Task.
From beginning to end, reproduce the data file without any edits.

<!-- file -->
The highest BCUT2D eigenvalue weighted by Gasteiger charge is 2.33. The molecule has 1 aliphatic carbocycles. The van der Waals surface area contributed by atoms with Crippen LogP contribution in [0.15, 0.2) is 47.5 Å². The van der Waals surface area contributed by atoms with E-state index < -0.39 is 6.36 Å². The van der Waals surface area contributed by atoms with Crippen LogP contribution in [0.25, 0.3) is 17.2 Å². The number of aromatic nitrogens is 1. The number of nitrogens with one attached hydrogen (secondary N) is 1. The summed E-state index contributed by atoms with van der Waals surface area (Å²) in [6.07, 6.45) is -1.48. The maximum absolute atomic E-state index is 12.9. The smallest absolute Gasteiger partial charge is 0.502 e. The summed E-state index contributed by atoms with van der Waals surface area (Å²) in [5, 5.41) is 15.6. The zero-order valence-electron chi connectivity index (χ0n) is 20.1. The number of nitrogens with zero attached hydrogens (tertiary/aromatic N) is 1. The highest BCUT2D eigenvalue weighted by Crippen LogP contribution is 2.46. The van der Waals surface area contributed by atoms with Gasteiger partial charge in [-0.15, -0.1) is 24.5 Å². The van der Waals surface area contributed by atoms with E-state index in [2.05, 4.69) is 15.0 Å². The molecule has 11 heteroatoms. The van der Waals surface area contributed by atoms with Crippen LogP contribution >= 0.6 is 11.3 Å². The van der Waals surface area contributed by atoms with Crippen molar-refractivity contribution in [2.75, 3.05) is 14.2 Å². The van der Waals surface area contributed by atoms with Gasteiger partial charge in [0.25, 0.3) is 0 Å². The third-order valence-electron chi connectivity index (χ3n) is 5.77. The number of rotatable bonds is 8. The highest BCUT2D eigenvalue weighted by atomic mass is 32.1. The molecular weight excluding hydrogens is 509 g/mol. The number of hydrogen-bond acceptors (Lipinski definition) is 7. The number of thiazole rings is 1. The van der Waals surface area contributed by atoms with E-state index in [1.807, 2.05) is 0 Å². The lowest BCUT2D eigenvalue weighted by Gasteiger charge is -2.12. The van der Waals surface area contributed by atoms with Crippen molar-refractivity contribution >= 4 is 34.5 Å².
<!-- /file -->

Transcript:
The highest BCUT2D eigenvalue weighted by Gasteiger charge is 2.33. The molecule has 1 aliphatic carbocycles. The van der Waals surface area contributed by atoms with Crippen LogP contribution in [0.15, 0.2) is 47.5 Å². The van der Waals surface area contributed by atoms with E-state index < -0.39 is 6.36 Å². The van der Waals surface area contributed by atoms with Crippen LogP contribution in [0.25, 0.3) is 17.2 Å². The number of aromatic nitrogens is 1. The number of nitrogens with one attached hydrogen (secondary N) is 1. The summed E-state index contributed by atoms with van der Waals surface area (Å²) in [6.07, 6.45) is -1.48. The maximum absolute atomic E-state index is 12.9. The smallest absolute Gasteiger partial charge is 0.502 e. The summed E-state index contributed by atoms with van der Waals surface area (Å²) in [5, 5.41) is 15.6. The zero-order valence-electron chi connectivity index (χ0n) is 20.1. The number of nitrogens with zero attached hydrogens (tertiary/aromatic N) is 1. The highest BCUT2D eigenvalue weighted by Crippen LogP contribution is 2.46. The van der Waals surface area contributed by atoms with Gasteiger partial charge in [-0.15, -0.1) is 24.5 Å². The van der Waals surface area contributed by atoms with E-state index in [2.05, 4.69) is 15.0 Å². The molecule has 11 heteroatoms. The van der Waals surface area contributed by atoms with Crippen LogP contribution >= 0.6 is 11.3 Å². The van der Waals surface area contributed by atoms with Crippen molar-refractivity contribution in [2.75, 3.05) is 14.2 Å². The van der Waals surface area contributed by atoms with Gasteiger partial charge in [0.25, 0.3) is 0 Å². The third-order valence-electron chi connectivity index (χ3n) is 5.77. The number of rotatable bonds is 8. The highest BCUT2D eigenvalue weighted by atomic mass is 32.1. The molecular weight excluding hydrogens is 509 g/mol. The number of hydrogen-bond acceptors (Lipinski definition) is 7. The number of thiazole rings is 1. The van der Waals surface area contributed by atoms with E-state index in [1.807, 2.05) is 0 Å². The lowest BCUT2D eigenvalue weighted by Gasteiger charge is -2.12. The van der Waals surface area contributed by atoms with Crippen molar-refractivity contribution >= 4 is 34.5 Å².